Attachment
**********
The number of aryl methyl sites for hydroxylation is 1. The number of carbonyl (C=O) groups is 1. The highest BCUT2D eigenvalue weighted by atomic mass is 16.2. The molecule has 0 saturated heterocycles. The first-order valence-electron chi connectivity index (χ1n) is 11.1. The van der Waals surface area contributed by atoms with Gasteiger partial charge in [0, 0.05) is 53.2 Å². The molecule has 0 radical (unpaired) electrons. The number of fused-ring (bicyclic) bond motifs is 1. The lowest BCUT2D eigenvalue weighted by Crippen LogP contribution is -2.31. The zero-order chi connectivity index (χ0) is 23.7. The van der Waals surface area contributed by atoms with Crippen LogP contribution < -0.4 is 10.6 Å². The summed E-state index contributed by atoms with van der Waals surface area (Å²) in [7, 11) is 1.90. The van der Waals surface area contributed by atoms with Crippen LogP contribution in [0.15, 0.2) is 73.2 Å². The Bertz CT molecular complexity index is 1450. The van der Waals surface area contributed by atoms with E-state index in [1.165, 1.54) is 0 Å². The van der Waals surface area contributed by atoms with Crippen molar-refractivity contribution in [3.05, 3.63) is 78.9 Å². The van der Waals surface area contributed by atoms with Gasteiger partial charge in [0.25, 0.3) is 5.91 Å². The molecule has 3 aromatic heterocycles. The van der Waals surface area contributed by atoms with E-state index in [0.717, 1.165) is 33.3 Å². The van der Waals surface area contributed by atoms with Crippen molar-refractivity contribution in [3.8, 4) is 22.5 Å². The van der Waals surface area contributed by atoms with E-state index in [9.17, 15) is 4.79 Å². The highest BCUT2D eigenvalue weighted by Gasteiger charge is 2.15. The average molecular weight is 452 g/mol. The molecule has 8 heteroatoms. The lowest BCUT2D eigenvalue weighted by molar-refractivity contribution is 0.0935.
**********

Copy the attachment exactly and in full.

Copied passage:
The number of aryl methyl sites for hydroxylation is 1. The number of carbonyl (C=O) groups is 1. The highest BCUT2D eigenvalue weighted by atomic mass is 16.2. The molecule has 0 saturated heterocycles. The first-order valence-electron chi connectivity index (χ1n) is 11.1. The van der Waals surface area contributed by atoms with Gasteiger partial charge in [0, 0.05) is 53.2 Å². The molecule has 0 radical (unpaired) electrons. The number of fused-ring (bicyclic) bond motifs is 1. The lowest BCUT2D eigenvalue weighted by Crippen LogP contribution is -2.31. The zero-order chi connectivity index (χ0) is 23.7. The van der Waals surface area contributed by atoms with Crippen LogP contribution < -0.4 is 10.6 Å². The summed E-state index contributed by atoms with van der Waals surface area (Å²) in [7, 11) is 1.90. The van der Waals surface area contributed by atoms with Crippen LogP contribution in [0.15, 0.2) is 73.2 Å². The Bertz CT molecular complexity index is 1450. The van der Waals surface area contributed by atoms with E-state index in [1.165, 1.54) is 0 Å². The van der Waals surface area contributed by atoms with Crippen molar-refractivity contribution in [3.05, 3.63) is 78.9 Å². The van der Waals surface area contributed by atoms with Gasteiger partial charge in [0.25, 0.3) is 5.91 Å². The molecule has 3 aromatic heterocycles. The van der Waals surface area contributed by atoms with E-state index in [0.717, 1.165) is 33.3 Å². The van der Waals surface area contributed by atoms with Crippen molar-refractivity contribution in [3.8, 4) is 22.5 Å². The van der Waals surface area contributed by atoms with E-state index in [9.17, 15) is 4.79 Å². The highest BCUT2D eigenvalue weighted by Gasteiger charge is 2.15. The average molecular weight is 452 g/mol. The molecule has 8 heteroatoms. The lowest BCUT2D eigenvalue weighted by molar-refractivity contribution is 0.0935.